Once you have your topic, characters, and setting, you can start writing! Use the speech bubbles located in the "speech bubbles" section. For conversations, speech bubbles are really important. Like the characters and many of the scenes, you can change the appearance of the speech bubbles.
Write the conversation in order. Use a separate speech bubble each time a character speaks. Don’t try to make each sentence perfect yet, instead, focus on what the characters would say and how they might respond to each other.
Try to include some of the following in your dialogue.
Remember that conversations are more than just words! There are reactions, emotional changes, actions, and more to think about in actual speech. You can pose and edit the characters too, so make sure to use facial expressions and arm motions, if needed.
After you have the basic conversation, go back and check your grammar, expressions, and vocabulary. Did you get most of it right the first time? It’s OK if you didn’t, that just means you need more practice. As you practice, the right conjugations and vocabulary will come to you more easily!
Here is a completed example.
Maia: What's wrong, Jin? You look worried!
Jin: Well, my sister is coming to visit me this weekend.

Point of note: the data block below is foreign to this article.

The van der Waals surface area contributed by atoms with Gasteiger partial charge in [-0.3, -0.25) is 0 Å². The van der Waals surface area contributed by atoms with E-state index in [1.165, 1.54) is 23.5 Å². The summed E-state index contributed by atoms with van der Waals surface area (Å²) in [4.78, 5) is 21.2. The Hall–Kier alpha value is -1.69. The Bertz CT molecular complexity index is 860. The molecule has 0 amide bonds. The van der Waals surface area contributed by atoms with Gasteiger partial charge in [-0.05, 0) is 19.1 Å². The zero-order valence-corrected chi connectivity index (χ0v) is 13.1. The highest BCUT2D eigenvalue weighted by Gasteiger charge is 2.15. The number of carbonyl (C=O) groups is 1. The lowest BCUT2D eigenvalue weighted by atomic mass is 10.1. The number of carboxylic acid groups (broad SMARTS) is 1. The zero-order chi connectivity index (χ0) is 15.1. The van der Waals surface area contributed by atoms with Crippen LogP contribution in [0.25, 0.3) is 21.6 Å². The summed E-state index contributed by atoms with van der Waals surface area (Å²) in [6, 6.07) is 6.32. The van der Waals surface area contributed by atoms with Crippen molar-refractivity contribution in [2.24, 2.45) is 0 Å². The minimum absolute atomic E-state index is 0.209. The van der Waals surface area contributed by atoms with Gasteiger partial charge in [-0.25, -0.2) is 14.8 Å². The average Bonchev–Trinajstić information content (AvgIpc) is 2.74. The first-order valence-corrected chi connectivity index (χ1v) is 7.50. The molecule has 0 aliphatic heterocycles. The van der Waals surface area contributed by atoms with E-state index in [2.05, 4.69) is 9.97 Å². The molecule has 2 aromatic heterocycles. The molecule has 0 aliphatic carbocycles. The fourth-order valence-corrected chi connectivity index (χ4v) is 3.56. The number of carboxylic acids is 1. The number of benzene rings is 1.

Maia: Oh! That's great!
Jin: No! No it isn't! I have spent most of my time studying and working. I don't know what to do in this city!
Maia:I have done lots of stuff in the city! You don't need to be so anxious.
Jin: Really? You can help? Wow, thank you, Maia!
Maia: No problem, Jin! I'd be happy to give you some ideas.
Jin: OK, let's go!
Maia: So, what does your sister like? Clubs? Bars? Concerts?
Jin: Um, museums and architecture. Maybe I should do this on my own after all.
Another great way for students to practice writing dialogues is to combine it with an activity that allows them to master local customs. When doing things like dining out, shopping, visiting a friend, or more, there may be expectations that they are unused to. These activities will let students practice various scenarios, and can be customized and adjusted for difficulty as desired!
Think about the location and background of your story, as well as the characteristics of your characters. Are they from a certain region or cultural background? Are they teenagers or adults? This information will help you determine the appropriate slang and idioms to use.
Do some research to find out what slang and idioms are commonly used by people in your characters' age group, region, or cultural background. You can consult online dictionaries or language references, or ask people who fit the demographic you are writing for.